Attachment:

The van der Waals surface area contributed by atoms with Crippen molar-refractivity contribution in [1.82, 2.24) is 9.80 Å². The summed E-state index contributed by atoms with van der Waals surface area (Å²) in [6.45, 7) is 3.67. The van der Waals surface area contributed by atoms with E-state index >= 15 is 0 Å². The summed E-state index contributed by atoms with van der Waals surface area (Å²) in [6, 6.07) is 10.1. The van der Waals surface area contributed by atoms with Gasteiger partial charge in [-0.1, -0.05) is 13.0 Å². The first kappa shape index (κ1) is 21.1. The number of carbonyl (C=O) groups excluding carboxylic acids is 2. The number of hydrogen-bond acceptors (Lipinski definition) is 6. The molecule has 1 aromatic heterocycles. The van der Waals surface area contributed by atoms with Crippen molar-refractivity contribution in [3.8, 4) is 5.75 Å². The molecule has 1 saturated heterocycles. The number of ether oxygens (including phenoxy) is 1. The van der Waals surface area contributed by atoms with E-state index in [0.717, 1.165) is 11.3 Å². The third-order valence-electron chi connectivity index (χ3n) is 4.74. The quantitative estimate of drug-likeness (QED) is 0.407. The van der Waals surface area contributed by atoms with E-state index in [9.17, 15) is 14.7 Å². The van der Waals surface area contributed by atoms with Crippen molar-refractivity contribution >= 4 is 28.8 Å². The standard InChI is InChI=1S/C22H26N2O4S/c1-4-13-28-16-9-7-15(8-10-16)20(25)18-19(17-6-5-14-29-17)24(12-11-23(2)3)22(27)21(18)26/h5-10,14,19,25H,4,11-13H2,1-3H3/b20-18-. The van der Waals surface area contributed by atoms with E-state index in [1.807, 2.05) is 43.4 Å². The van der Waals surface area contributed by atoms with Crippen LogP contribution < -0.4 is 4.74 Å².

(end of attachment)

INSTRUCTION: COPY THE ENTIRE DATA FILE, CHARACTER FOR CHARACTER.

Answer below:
The van der Waals surface area contributed by atoms with Crippen molar-refractivity contribution in [1.82, 2.24) is 9.80 Å². The summed E-state index contributed by atoms with van der Waals surface area (Å²) in [6.45, 7) is 3.67. The van der Waals surface area contributed by atoms with E-state index >= 15 is 0 Å². The summed E-state index contributed by atoms with van der Waals surface area (Å²) in [6, 6.07) is 10.1. The van der Waals surface area contributed by atoms with Gasteiger partial charge in [-0.1, -0.05) is 13.0 Å². The first kappa shape index (κ1) is 21.1. The number of carbonyl (C=O) groups excluding carboxylic acids is 2. The number of hydrogen-bond acceptors (Lipinski definition) is 6. The molecule has 1 aromatic heterocycles. The van der Waals surface area contributed by atoms with Crippen molar-refractivity contribution in [3.8, 4) is 5.75 Å². The molecule has 1 saturated heterocycles. The number of ether oxygens (including phenoxy) is 1. The van der Waals surface area contributed by atoms with E-state index in [0.717, 1.165) is 11.3 Å². The third-order valence-electron chi connectivity index (χ3n) is 4.74. The quantitative estimate of drug-likeness (QED) is 0.407. The van der Waals surface area contributed by atoms with E-state index in [9.17, 15) is 14.7 Å². The van der Waals surface area contributed by atoms with Crippen molar-refractivity contribution >= 4 is 28.8 Å². The standard InChI is InChI=1S/C22H26N2O4S/c1-4-13-28-16-9-7-15(8-10-16)20(25)18-19(17-6-5-14-29-17)24(12-11-23(2)3)22(27)21(18)26/h5-10,14,19,25H,4,11-13H2,1-3H3/b20-18-. The van der Waals surface area contributed by atoms with E-state index in [1.807, 2.05) is 43.4 Å². The van der Waals surface area contributed by atoms with Crippen LogP contribution < -0.4 is 4.74 Å².